[ Retro Scan of the Week ] SWTPC 6800

August 10th, 2015 by Benj Edwards

STWPC 6800 Motorola 6800 computer advertisement - 1977When taking apart your PC was required

I recently inherited a SWTPC 6800 and a fair number of accessories and peripheral cards from a late friend of my father’s. The 6800 was one of the first personal computers, released in 1975, which makes my unit the oldest computer in my collection. The SWTPC 6800 takes its name from its CPU, the Motorola 6800, which was one of the earliest microprocessors, and it refreshingly utilizes a non-S-100 bus. In fact, it created its own minor bus standard called SS-50 that manufacturers like Smoke Signal Broadcasting incorporated into compatible machines.

The 6800 is really neat machine — I cleaned up all the boards, but I can’t get it to boot so far. I’ll have to give it a shot again at a later date.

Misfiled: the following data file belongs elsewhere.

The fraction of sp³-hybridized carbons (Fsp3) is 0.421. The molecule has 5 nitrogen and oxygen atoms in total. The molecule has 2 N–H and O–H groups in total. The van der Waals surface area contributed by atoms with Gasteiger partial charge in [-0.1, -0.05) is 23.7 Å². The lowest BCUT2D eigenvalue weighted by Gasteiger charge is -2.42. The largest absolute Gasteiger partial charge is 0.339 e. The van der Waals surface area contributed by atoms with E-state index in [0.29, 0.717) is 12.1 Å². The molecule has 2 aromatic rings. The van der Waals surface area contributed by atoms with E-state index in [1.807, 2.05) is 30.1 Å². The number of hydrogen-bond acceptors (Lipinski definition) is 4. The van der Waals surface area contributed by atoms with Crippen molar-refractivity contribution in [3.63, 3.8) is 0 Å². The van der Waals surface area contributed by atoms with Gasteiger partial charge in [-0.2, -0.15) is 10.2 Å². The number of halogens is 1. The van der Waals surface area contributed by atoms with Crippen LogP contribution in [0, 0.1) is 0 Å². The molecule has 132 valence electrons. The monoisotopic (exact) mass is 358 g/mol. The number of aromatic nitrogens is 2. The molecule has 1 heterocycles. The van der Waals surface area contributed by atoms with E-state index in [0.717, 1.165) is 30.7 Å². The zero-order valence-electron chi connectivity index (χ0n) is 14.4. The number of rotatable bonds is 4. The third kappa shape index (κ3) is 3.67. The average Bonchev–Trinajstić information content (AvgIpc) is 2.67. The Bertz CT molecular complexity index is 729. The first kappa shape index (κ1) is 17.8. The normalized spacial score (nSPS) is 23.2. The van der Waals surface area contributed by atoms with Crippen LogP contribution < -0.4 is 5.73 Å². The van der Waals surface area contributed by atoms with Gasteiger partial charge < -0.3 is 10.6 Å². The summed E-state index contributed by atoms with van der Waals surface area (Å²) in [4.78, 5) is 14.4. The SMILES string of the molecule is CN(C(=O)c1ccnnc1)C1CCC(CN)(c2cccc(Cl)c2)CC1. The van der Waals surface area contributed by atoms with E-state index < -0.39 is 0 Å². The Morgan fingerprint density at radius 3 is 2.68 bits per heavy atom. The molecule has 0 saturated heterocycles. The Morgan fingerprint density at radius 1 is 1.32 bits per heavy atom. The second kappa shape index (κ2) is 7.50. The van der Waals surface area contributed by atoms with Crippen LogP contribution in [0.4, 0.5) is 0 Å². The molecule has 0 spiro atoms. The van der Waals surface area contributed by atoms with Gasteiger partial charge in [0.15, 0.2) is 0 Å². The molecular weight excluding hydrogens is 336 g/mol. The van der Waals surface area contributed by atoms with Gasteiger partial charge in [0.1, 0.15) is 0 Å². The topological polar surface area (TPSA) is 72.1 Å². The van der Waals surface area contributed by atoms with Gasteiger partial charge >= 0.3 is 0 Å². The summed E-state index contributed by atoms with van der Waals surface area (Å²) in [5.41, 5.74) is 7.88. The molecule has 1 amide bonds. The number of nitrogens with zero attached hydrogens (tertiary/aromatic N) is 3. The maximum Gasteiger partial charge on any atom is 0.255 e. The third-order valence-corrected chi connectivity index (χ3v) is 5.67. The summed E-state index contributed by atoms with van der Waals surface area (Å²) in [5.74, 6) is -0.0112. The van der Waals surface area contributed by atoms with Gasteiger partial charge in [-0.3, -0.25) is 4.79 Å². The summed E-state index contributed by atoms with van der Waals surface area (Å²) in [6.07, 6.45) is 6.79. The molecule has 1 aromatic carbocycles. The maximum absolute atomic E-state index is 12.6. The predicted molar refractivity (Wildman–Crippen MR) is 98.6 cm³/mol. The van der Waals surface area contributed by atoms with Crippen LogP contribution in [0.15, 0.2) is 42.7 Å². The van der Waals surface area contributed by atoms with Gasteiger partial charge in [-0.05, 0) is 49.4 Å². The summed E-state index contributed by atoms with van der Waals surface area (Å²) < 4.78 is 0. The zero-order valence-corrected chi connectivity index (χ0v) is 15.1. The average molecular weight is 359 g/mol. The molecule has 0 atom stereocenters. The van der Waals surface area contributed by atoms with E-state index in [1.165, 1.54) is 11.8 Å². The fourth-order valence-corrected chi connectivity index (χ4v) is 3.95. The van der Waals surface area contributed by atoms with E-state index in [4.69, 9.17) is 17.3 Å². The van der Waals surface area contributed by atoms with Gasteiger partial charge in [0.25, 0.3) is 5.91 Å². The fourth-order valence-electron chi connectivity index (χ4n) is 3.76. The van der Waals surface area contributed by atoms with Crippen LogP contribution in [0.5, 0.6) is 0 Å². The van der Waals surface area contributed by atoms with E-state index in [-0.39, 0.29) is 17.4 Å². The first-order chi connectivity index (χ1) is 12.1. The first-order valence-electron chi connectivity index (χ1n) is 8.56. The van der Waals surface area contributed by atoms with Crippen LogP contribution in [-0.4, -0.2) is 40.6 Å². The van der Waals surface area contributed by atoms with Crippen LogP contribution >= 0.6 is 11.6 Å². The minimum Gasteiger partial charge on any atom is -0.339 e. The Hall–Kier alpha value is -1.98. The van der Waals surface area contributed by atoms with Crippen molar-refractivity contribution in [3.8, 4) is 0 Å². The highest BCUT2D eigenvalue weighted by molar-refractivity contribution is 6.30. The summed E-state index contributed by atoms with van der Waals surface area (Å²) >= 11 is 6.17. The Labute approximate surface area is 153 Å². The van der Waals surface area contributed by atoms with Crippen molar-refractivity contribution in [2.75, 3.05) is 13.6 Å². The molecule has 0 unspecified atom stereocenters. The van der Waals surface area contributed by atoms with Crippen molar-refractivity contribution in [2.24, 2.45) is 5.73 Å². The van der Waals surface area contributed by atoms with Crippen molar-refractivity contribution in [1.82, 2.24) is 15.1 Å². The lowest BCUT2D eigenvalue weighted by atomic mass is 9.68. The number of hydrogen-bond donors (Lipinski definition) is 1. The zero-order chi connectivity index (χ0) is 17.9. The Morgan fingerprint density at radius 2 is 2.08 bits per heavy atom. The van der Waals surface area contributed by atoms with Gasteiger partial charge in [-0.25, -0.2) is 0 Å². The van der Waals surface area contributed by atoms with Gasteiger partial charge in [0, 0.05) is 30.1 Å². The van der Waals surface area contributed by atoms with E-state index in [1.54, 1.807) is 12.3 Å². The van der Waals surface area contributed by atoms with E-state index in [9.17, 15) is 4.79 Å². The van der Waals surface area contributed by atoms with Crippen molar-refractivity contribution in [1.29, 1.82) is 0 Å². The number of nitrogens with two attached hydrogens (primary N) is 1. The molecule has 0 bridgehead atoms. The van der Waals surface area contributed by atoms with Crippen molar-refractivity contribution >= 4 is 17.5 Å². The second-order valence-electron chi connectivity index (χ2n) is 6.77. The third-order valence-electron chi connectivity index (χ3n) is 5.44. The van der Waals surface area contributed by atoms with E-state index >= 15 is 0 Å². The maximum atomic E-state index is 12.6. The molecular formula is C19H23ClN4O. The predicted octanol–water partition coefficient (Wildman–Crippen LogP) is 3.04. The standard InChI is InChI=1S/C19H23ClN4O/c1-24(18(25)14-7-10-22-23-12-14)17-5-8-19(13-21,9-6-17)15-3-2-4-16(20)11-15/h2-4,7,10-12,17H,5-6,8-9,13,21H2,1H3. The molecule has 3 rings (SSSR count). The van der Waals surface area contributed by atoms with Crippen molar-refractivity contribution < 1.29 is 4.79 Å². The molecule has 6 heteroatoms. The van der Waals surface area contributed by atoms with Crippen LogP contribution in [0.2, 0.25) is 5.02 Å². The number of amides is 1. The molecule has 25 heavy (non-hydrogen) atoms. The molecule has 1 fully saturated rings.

[ From BYTE Magazine, March 1977, inside front cover]

Discussion Topic of the Week: Do you own any computer released prior to 1977? Tell us about it.

6 Responses to “[ Retro Scan of the Week ] SWTPC 6800”

  1. Daniel Says:

    Can’t say that I do. The oldest computers that I still have are a TRS-80 model 100 portable and a Commodore 64C, both from the early 80s.

  2. Alexander Says:

    Just one: an Intel Single Computer 80/10 from 1975. I’ve never found enough documentation to figure out how to interface with it correctly, so I’ve never powered it up.

  3. Bill S Says:

    Hmm…a megabyte of RAM for a mere $32000! 🙂

  4. David Says:

    And thank goodness for the Tic Tac Toe listing! 😀

  5. BDD Says:

    This is the same 6800 system that Atari used to develop their early microprocessor coin-ops. Owen Rubin programmed his first coin-op (Cannonball, unreleased) using this system, by hand-assembling opcodes rather than writing out the assembly and handing it off to the PDP-1 operators to type it in and run it for him. Funny stuff.

  6. Benj Edwards Says:

    Very cool info, BDD. I did not know any of that. It’s neat to see how the early computer industry and Atari were related.

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